Previously featured track ‘Cathy’ lifts the tempo between ‘What Can I Say’ and the teetering waltz ‘Six Whiskies’. Another dance-tune-turned-pub-chorus, ‘Six Whiskies’ namechecks a handful of London landmarks visited on a drunken sojourn, including the Deptford Broadway lyric that gives the album its name. The uproarious anthem ‘This Is War’ might sound equally at home on the ‘Les Miserables’ soundtrack as in the pub, especially with its broad choral harmonies and accordion-laced instrumentation. ‘Ten Thousand Voices’ has a similarly populist theme along with a driving rhythm and an irresistible chorus that begs for audience participation in live performance.
Indeed, live performance is where Skinny Lister truly excel, and while the recorded versions on ‘Down on Deptford Broadway’ are enjoyable, they can’t quite match the unbridled energy and enthusiasm of the band on stage and in person. If you happen to be on the UK side of the pond, you can have the best of both worlds this week, as Skinny Lister embark on a UK tour in support of the album release.
Skinny Lister’s second album ‘Down on Deptford Broadway’ is out today on Xtra Mile Recordings. Our previous coverage of Skinny Lister, including an interview and live reviews from SXSW 2015, is right this way.
Jacob Dillan Summers is something of an unlikely songwriter. Having evolved through a sheltered fundamentalist Christian childhood into a stint in the U.S. Marine Corps and from there into an ill-fated love affair that led him to Alaska and back, Summers eventually found himself in Los Angeles, where he took on the unlikely moniker Avid Dancer and wrote an equally unlikely debut album, titled ‘1st Bath’.
On first listen, ‘1st Bath’ has all the trappings of a record written in Southern California: mellow guitar tones and light, laid-back vocals recorded in a gauzy haze of distortion and distance. More generally atmospheric than evocative of a specific emotion, the album has the pleasant warmth of a sun-soaked day along with the mildly disorienting effect of the sun shining into your eyes. I had my first full listen to ‘1st Bath’ during a trail run in the Tucson desert, and it occurred to me in that setting that the album is aurally equivalent to the bright shimmer of midday sunlight, its sharp clarity initially obscured by the glare.
Opening track ‘All the Other Girls’ sets the tone for the album with an echoing background vocal melody over a groovy foundational bass and Summers’ detached double-tracked vocals opposing the intense emotional longing of the main guitar riff. This track also sees the first of several surprising instrumental choices, in this case the sax solo that extends to the end of the song. Early single ‘All Your Words Are Gone’ has a ’60s acoustic folk vibe, and Summers’ singing is mildly reminiscent of Paul Simon over the lines “find your joy / find your joy today / don’t have to look so hard / don’t have to look so far”. The vibraphone melody in the ending adds a very delicate and genuine quality to an already outstanding example of songwriting.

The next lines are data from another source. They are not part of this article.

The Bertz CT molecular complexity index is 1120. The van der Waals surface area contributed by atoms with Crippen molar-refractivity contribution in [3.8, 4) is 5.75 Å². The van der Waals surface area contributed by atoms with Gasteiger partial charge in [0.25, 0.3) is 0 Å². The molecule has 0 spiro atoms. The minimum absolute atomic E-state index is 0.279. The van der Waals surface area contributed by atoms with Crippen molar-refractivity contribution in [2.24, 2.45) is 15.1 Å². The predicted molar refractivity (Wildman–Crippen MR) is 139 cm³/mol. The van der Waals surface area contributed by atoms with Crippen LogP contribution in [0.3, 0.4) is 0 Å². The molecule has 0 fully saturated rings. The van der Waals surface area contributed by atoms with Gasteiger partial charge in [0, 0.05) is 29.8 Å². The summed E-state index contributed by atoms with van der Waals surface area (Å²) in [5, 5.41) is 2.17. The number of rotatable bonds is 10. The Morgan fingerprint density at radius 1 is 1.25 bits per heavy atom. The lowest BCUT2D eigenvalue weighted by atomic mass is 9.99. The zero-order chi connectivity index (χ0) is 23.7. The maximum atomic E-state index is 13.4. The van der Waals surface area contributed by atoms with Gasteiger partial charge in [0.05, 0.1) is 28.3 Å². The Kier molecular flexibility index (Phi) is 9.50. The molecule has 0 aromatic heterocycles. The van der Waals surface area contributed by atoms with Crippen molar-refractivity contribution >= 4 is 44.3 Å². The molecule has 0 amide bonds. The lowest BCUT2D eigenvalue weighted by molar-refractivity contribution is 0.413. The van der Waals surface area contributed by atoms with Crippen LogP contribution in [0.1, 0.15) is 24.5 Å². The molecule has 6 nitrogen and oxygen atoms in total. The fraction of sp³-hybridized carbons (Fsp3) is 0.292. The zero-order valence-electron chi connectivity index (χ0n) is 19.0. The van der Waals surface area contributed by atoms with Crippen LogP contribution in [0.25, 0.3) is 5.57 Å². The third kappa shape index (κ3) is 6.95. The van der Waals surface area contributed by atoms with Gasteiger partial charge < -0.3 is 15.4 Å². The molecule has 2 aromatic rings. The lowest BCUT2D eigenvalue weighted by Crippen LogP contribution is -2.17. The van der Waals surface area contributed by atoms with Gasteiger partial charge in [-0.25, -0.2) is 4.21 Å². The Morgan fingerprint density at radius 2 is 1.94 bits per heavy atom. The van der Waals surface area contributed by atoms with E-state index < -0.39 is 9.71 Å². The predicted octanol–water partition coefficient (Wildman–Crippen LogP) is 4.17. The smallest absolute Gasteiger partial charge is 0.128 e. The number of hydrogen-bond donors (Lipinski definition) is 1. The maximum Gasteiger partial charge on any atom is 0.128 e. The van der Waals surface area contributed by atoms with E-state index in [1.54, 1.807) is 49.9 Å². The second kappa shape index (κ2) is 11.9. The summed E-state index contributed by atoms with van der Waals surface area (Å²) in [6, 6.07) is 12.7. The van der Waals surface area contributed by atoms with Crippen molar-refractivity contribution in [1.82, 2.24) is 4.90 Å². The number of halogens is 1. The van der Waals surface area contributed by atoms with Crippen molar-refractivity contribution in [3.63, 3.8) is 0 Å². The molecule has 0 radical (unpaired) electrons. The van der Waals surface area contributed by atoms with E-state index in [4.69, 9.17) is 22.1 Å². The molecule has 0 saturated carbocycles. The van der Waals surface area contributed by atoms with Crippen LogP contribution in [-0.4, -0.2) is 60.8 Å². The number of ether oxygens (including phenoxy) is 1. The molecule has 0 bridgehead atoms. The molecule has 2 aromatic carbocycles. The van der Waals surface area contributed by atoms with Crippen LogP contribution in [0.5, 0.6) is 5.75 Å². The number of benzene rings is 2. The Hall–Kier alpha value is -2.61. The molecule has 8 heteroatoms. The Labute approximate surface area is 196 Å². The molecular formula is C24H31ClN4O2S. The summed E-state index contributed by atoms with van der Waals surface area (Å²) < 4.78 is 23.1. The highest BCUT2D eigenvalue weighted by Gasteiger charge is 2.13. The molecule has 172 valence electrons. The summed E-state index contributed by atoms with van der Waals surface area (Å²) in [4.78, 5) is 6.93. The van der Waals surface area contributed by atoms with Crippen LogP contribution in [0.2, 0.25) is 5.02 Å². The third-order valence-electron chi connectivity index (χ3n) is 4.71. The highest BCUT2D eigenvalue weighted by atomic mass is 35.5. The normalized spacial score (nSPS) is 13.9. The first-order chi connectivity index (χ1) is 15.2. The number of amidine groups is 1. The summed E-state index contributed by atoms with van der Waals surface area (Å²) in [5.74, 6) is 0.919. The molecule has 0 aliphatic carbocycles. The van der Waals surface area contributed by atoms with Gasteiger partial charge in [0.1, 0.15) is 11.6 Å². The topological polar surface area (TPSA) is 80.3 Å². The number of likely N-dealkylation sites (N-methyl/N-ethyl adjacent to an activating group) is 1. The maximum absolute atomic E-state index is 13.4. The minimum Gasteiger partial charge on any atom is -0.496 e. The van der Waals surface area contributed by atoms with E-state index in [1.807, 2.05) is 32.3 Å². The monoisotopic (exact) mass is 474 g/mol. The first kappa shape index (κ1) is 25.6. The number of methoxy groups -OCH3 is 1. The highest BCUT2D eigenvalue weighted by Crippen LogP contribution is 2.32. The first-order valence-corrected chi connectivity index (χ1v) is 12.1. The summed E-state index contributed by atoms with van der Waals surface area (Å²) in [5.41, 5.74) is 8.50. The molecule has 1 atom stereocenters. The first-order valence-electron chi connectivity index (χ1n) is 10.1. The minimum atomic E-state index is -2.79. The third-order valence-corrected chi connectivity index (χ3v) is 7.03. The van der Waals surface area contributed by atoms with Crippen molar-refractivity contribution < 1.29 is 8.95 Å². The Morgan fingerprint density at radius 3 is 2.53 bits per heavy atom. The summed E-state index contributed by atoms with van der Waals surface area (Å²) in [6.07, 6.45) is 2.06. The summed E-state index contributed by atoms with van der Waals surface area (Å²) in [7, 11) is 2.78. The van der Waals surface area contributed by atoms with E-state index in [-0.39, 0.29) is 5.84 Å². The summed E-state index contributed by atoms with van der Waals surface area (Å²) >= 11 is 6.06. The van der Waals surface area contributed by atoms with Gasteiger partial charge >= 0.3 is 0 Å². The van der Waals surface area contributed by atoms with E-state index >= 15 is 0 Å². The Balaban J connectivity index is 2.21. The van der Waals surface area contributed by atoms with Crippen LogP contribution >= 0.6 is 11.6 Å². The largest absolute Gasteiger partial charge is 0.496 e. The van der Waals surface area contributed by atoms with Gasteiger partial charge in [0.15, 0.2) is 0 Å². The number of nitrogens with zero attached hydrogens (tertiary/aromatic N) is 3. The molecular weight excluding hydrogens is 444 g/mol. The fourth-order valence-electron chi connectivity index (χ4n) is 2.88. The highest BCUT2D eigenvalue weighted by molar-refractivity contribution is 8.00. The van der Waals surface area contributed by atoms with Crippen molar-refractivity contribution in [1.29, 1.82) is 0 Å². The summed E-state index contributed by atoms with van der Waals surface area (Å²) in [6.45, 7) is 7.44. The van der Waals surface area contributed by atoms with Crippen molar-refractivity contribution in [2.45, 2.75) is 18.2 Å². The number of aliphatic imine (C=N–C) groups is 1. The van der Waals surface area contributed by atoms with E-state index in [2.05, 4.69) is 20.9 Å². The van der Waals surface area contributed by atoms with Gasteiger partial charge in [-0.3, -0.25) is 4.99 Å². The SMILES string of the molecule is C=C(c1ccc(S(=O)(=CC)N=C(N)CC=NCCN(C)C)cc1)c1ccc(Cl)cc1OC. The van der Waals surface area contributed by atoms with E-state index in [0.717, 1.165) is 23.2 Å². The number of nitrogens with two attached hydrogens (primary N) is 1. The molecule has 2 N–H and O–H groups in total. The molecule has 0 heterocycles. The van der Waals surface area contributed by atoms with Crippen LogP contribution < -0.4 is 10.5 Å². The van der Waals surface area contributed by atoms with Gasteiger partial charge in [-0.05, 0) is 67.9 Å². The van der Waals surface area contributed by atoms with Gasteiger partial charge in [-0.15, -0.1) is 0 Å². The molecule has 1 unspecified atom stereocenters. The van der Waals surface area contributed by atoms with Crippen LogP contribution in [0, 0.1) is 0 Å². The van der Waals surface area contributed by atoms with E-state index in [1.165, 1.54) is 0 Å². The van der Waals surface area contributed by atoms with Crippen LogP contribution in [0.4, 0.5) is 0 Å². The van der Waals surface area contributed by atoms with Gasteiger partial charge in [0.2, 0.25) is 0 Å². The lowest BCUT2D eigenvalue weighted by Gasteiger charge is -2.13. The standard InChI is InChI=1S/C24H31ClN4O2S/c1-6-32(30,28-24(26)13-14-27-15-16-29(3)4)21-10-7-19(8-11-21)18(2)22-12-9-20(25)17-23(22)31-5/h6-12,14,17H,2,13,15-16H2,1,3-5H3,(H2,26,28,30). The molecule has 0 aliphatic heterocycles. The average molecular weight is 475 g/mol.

In the middle of the tracklisting, Summers dials up both the tempo and the emotional intensity of the album. The distorted guitars and skittering percussion of ‘Not Far to Go’ relay a more anxious feeling, while ‘All the Things You Keep’ tosses aside the previously relaxed pace for a prominent bass groove and restlessly pounding drums. By the time the buzzing synths of ‘Medication’ kick in, the vibe of the album has definitely sharpened to a harder edge. ‘I Want to See You Dance’ completely abandons the shimmering effect of the earlier tracks and takes on more of an ’80s synth pop style with a vibe that feels almost more punk than folk.
From this point of denouement, Summers backtracks through gentle folk ballads (‘Whatever’s on Your Mind’) and California dream pop (‘Nobody Else’) before touching on the vaguely country twang of ‘Why Did I Leave You Behind’ and closing with the edgier electric guitars and discordant harmonies of ‘Up Against a Wall’. The wide stylistic variety is balanced by the album’s consistent melodicism, in both the vocal and instrumental lines, and its overarching lo-fi production quality.
Avid Dancer emerged from the ashes of Jacob Summers’ previous life, and his songcraft clearly continued to evolve over the course of writing ‘1st Bath’. The album is a carefully constructed and well thought out collection of songs which manages to experiment with a variety of styles while maintaining a sense of flow and cohesion very rare in a debut. Its summery sonic combination of glimmering sunlight and breezy detachment will no doubt make a perfect accompaniment for vacations at the beach or cruises along the coastline with the top down.
Avid Dancer’s debut album ‘1st Bath’ is available now via Grand Jury Records. Our past coverage of Avid Dancer, including his appearance at SXSW 2015 and my interview with him in Austin, can be found here.